Topical & Systemic
can Releave Flare-Ups in About
85% to 90% of Cases
What Is Psoriasis?
Psoriasis is a chronic disease that develops when a person’s immune system tells his or her skin cells to reproduce too quickly. These cells accumulate on the surface of the skin, leading to patches of psoriasis. Psoriasis is not contagious, but it is genetic.
Types Of Psoriasis
There are 5 different types of psoriasis:
Signs & Symptoms
There are many signs and symptoms of psoriasis, depending on the type of psoriasis you have.
- Raised, red patches on the skin called plaques
- Patches with a silvery-white coating or scale
- Patches that can appear anywhere on the skin, especially on the elbows, knees, scalp, and lower back
- Itchy and thick patches
- Pitting and crumbling of nail plates
- Small, red spots
- Spots that show up all over the skin
- Spots that appear after an illness, particularly following strep throat
- Red and swollen skin
- Bumps filled with pus
- Bumps on the palm of the hand or sole
- Severe chills or fever accompanying the bumps
- Smooth, red patches of raw skin
- Patches where skin rubs against skin, such as the groin or armpit area
- Soreness near the patches
- Skin looks burnt
- Most of the body is bright red
- Body has issues maintaining normal temperature
- Heart rate is faster than normal
- Extreme pain and itching
Anyone who shows signs of erythodermic psoriasis should seek treatment immediately, as it can be life threatening.
What Causes Psoriasis?
Psoriasis is fairly common. There are approximately 7.5 million people in the United States who have this skin condition. Scientists are still learning about what happens inside the body to cause psoriasis. A person’s immune system and their genes play a significant role, but not everyone who has a family member with psoriasis will inherit the disease. Those with the psoriasis “genes” must be exposed to a trigger to show the symptoms. Many people report that they began seeing psoriasis on their body after experiencing a stressful event or illness, such as strep throat or a severe sunburn.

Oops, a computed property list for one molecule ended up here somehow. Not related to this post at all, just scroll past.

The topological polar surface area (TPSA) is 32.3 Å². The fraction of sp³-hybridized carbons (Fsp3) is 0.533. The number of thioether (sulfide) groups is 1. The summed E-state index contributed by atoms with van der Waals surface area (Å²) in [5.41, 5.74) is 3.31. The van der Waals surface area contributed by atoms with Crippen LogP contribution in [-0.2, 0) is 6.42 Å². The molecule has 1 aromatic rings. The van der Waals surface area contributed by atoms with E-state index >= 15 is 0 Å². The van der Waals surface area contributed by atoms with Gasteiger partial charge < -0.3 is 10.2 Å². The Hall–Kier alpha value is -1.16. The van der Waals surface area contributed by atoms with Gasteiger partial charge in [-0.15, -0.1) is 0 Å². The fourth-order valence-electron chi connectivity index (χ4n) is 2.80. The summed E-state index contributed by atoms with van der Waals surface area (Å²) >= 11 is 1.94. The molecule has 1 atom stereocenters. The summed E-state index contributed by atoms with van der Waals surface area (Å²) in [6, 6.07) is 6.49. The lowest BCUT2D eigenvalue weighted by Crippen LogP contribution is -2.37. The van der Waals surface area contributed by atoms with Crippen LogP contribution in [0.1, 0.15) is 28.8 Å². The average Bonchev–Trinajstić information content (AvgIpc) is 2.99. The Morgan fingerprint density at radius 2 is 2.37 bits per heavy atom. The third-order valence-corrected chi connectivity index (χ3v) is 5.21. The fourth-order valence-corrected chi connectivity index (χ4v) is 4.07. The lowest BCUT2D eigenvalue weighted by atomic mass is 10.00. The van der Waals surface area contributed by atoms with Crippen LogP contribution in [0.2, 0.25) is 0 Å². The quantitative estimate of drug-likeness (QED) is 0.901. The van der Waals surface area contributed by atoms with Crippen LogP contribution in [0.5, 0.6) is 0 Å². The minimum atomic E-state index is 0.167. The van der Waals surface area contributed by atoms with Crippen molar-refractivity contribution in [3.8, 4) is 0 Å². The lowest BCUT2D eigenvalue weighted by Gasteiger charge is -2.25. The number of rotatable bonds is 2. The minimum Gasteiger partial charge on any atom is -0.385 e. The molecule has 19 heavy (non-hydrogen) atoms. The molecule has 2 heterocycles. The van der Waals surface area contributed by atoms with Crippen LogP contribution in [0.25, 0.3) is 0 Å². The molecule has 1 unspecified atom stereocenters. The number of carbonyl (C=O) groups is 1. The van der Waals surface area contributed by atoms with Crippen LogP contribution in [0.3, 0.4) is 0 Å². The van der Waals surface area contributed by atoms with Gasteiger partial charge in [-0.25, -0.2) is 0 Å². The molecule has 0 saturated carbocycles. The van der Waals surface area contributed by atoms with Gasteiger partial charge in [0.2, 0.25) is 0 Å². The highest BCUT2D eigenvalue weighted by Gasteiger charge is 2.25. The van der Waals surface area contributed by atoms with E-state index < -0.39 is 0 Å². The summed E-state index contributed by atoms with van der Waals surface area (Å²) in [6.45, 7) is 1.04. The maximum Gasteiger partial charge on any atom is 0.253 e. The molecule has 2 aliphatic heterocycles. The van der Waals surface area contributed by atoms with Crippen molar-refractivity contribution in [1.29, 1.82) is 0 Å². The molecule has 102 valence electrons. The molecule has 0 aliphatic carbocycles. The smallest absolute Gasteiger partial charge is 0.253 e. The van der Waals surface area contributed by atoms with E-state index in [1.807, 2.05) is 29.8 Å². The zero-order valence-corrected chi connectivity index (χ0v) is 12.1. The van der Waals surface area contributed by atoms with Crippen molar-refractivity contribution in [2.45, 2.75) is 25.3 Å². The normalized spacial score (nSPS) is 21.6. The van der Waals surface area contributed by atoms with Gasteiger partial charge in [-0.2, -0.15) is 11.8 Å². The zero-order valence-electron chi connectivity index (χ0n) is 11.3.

Treatment For Psoriasis
How does a dermatologist diagnose psoriasis?
A dermatologist will diagnose psoriasis once they exam a patient’s skin, nails and scalp. They will also need to look into the possible triggers that cause symptoms, such as stress or a recent illness. Learning more about the patient’s life and family history will also help to guide the dermatologist in diagnosing the condition. A sample of skin may be taken as a biopsy and examined under the microscope to confirm the diagnosis.
How do dermatologists treat psoriasis?
Psoriasis is a chronic and long-lasting disease for which there is no cure. This skin condition is genetic and is not preventable but for those that have it, there is a great deal that can be done to reduce symptoms. It is very important for patients with psoriasis to seek treatment with a dermatologist, especially those that are in pain and have extensive disease. Psoriasis may also be an indicator of cardiovascular disease. Maintaining good health and following up with a primary care physician is essential for all patients with the disease.
Once psoriasis is properly diagnosed, treatment can vary from applying topical medications to injecting biologic agents into the skin. These biologic drugs work with the immune system to improve the disease. They reduce the signs and symptoms of psoriasis, and some people may even see their skin clear completely. Please note that every treatment has possible side effects. Taking an active role in managing psoriasis and maintaining a healthy lifestyle can increase the patient’s quality of life.
Are You Concerned About Psoriasis?
Book an appointment today for information on which psoriasis treatment is right for you.